There is something else magical about the desert of Central Washington, something less visible — the incredible soil, the climate, the sun, or as the French would simply say, the terroir. 

Though some American vintners now argue that terroir does not exist because wine makers can blend and shape a wine to their purposes; others hold fast to the existence of terroir — this “sense of place,” or as Robert Hass in “Terroir, Then and Now” says, “the ‘somewhereness’ in the taste of a wine.”

The soil of a region is an entire study onto itself. (For a quick primer on the world’s top soil types for wine production see: Yakima Valley soil is mostly silt loams, including a landscape complex of “the Harwood-Burke-Wiehl series and Warden series soils occurring on terraces underlain by glacial fluvial sediments, highly prized for wine grape production because of good airflow air and water drainage.”

OK, too much information. Let’s just say Central Washington — on the same latitude as the famous vineyards of France and with 300 days of sun — produces great fruit for wine.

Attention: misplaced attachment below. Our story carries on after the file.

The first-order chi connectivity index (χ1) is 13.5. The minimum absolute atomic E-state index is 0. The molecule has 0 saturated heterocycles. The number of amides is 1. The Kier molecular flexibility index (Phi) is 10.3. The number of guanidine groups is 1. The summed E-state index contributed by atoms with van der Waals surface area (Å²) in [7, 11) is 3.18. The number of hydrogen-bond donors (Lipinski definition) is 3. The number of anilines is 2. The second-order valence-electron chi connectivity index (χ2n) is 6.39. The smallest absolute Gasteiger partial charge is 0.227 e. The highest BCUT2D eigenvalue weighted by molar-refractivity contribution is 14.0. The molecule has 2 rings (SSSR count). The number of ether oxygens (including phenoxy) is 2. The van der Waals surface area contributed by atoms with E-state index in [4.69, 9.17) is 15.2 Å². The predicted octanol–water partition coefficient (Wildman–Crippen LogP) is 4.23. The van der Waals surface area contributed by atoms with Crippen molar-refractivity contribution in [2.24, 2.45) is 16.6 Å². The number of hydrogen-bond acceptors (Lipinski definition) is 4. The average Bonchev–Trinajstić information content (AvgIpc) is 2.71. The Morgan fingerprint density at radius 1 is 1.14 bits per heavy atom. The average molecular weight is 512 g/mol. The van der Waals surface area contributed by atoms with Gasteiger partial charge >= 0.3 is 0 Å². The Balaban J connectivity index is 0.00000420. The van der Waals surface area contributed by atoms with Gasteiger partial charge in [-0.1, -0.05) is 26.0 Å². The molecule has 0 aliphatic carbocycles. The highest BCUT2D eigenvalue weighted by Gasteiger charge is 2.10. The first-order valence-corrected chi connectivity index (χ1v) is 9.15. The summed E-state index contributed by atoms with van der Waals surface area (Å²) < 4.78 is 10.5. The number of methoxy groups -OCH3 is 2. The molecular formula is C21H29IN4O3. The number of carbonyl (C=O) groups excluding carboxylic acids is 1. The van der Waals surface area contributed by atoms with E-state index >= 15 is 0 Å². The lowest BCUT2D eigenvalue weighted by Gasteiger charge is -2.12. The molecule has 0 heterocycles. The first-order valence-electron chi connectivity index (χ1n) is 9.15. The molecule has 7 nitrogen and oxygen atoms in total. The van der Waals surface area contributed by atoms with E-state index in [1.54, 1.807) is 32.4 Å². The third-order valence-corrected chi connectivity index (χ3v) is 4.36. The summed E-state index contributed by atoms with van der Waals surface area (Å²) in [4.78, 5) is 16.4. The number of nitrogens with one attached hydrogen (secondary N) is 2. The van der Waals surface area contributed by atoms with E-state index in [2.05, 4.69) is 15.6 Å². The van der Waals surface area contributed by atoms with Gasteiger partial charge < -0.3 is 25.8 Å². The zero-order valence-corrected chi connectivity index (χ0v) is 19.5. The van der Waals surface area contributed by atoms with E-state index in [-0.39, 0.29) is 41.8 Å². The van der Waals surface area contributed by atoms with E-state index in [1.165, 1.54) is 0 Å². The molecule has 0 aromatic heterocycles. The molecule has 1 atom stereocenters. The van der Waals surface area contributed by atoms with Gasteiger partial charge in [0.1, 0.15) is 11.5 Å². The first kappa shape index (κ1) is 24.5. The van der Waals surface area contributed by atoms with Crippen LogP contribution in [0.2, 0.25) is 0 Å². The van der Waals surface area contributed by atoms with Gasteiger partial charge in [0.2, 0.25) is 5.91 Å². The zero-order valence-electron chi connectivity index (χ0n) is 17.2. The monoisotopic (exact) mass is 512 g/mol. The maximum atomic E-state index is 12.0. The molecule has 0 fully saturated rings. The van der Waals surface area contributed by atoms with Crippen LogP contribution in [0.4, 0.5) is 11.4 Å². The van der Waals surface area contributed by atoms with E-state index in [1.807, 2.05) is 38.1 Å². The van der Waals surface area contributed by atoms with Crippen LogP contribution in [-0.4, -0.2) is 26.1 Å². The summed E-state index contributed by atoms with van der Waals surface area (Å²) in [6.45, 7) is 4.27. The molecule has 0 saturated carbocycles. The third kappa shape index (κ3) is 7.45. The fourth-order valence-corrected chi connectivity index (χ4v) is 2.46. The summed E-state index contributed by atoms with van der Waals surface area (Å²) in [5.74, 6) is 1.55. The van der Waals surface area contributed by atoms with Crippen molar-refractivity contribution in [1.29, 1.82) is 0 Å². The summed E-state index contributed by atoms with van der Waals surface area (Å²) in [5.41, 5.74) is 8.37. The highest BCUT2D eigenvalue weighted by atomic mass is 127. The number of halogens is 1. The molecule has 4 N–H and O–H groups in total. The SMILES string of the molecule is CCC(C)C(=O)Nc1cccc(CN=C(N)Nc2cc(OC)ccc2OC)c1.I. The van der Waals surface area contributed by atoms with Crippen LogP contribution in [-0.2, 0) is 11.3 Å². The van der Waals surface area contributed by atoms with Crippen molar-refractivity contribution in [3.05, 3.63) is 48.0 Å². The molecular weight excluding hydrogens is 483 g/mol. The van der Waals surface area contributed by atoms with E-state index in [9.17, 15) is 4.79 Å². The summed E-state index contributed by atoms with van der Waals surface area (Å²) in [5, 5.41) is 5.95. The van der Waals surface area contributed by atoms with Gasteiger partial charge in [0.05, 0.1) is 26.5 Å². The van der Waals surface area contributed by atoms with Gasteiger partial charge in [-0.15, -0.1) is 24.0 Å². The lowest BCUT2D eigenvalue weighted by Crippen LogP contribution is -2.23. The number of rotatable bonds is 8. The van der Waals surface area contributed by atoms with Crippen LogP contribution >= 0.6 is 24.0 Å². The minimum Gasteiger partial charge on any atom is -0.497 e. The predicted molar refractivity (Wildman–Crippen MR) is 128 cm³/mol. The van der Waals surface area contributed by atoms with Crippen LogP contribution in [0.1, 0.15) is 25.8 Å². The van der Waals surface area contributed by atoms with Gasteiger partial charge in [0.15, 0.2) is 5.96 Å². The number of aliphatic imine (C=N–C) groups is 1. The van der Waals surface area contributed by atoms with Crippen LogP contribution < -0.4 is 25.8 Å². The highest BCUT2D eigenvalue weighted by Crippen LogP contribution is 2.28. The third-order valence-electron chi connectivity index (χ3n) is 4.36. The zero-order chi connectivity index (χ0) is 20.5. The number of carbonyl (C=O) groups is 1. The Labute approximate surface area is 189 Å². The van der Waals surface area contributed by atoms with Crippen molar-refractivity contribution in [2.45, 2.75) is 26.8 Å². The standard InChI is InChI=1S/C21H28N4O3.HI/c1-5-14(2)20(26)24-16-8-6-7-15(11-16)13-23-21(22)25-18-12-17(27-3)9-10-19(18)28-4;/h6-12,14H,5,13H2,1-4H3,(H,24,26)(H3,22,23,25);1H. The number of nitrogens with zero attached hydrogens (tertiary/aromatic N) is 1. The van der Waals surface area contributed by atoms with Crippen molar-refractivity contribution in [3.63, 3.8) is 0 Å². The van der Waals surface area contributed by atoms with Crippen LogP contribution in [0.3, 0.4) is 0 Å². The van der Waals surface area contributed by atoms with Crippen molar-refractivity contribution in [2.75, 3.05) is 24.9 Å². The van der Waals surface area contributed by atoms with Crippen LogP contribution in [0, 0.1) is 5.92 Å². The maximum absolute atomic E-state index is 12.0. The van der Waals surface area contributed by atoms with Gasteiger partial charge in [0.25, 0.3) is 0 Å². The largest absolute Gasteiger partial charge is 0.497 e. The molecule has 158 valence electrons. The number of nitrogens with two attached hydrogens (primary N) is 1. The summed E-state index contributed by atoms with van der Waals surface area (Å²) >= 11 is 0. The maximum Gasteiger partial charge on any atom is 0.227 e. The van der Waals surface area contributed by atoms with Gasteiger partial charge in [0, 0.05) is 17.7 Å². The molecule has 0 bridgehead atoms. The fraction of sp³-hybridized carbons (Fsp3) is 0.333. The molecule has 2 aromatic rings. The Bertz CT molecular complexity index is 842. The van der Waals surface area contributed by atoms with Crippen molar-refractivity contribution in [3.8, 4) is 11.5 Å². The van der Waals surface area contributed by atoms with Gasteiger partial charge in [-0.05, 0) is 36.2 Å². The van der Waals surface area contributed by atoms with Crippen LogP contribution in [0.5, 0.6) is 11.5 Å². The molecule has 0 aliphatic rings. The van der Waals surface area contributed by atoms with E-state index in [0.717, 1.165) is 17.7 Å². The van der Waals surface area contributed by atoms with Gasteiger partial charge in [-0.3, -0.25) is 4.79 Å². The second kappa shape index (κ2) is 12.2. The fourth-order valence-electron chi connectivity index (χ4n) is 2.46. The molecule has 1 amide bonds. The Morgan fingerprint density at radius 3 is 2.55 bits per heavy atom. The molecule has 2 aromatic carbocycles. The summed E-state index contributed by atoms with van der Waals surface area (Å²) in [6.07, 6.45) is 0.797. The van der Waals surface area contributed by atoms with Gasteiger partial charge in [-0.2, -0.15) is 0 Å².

Treveri Cellars

That was exactly the conclusion of Juergen Grieb, who with his wife Julie, started a sparkling wine production facility in Yakima called Treveri Cellars. Treveri opened its doors just last November, but Juergen has been making wine for decades.

He was born in Trier, a part of Germany which was the home for the Roman Emperor Constantine for a short time in the 300s. Juergen earned two degrees in enology — one in standard and one in sparkling wine making. Then he learned his craft at the Kartheuserhof Winery in the Ruwer Valley near the Mosel River, famous for its fickle and slow-ripening Rieslings. He worked under the guidance first of Herr Ludwig Breiling, then winery owner Christopher Tyrell. 

In 1987, after his mandatory service in the Air Force (in Germany all men must serve), Kartheuserhof Winery sent Juergen to a facility in Mattawa, just east of Yakima. This little incorporated town of not quite 3,000 people sports nearly 10 wineries. 

Why? — terroir!

After working at the Mattawa winery for several years, Juergen realized that he did not want to go back to Germany. Julie put it this way, “Juergen was excited about the fruit in Central Washington — he had always said this was the best and highest quality fruit he had ever seen.”

“He was always whining about wanting to make his own wine, especially sparkling wine — which nobody was making — and finally we said, well, would you just please do it!” 

“So he decided a year ago to start. He had a custom job to do for a man in Seattle — 1,000 cases — so he used that as his starting point.”


Methode Champenois

Juergen, a tall man of substantial stature, has a ready smile and an easygoing manner that draws you in.